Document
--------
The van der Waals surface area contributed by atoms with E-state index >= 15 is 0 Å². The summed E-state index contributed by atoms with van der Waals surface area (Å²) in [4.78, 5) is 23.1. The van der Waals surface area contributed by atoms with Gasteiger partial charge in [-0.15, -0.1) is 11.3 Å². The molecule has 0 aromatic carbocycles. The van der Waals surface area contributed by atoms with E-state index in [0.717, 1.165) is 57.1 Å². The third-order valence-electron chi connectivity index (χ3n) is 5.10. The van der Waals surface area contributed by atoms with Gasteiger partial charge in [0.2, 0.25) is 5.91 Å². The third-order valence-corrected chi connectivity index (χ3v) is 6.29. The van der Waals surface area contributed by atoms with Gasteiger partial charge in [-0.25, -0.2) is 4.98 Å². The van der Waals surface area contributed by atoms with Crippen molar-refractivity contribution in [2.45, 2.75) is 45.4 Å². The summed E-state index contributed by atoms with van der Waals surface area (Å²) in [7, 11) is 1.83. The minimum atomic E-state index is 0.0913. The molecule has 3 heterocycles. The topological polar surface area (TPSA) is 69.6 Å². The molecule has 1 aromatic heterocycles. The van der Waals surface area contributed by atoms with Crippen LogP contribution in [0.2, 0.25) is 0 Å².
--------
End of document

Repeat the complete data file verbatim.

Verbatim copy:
The van der Waals surface area contributed by atoms with E-state index >= 15 is 0 Å². The summed E-state index contributed by atoms with van der Waals surface area (Å²) in [4.78, 5) is 23.1. The van der Waals surface area contributed by atoms with Gasteiger partial charge in [-0.15, -0.1) is 11.3 Å². The molecule has 0 aromatic carbocycles. The van der Waals surface area contributed by atoms with E-state index in [0.717, 1.165) is 57.1 Å². The third-order valence-electron chi connectivity index (χ3n) is 5.10. The van der Waals surface area contributed by atoms with Gasteiger partial charge in [0.2, 0.25) is 5.91 Å². The third-order valence-corrected chi connectivity index (χ3v) is 6.29. The van der Waals surface area contributed by atoms with Gasteiger partial charge in [-0.25, -0.2) is 4.98 Å². The van der Waals surface area contributed by atoms with Crippen molar-refractivity contribution in [2.45, 2.75) is 45.4 Å². The summed E-state index contributed by atoms with van der Waals surface area (Å²) in [7, 11) is 1.83. The minimum atomic E-state index is 0.0913. The molecule has 3 heterocycles. The topological polar surface area (TPSA) is 69.6 Å². The molecule has 1 aromatic heterocycles. The van der Waals surface area contributed by atoms with Crippen LogP contribution in [0.2, 0.25) is 0 Å².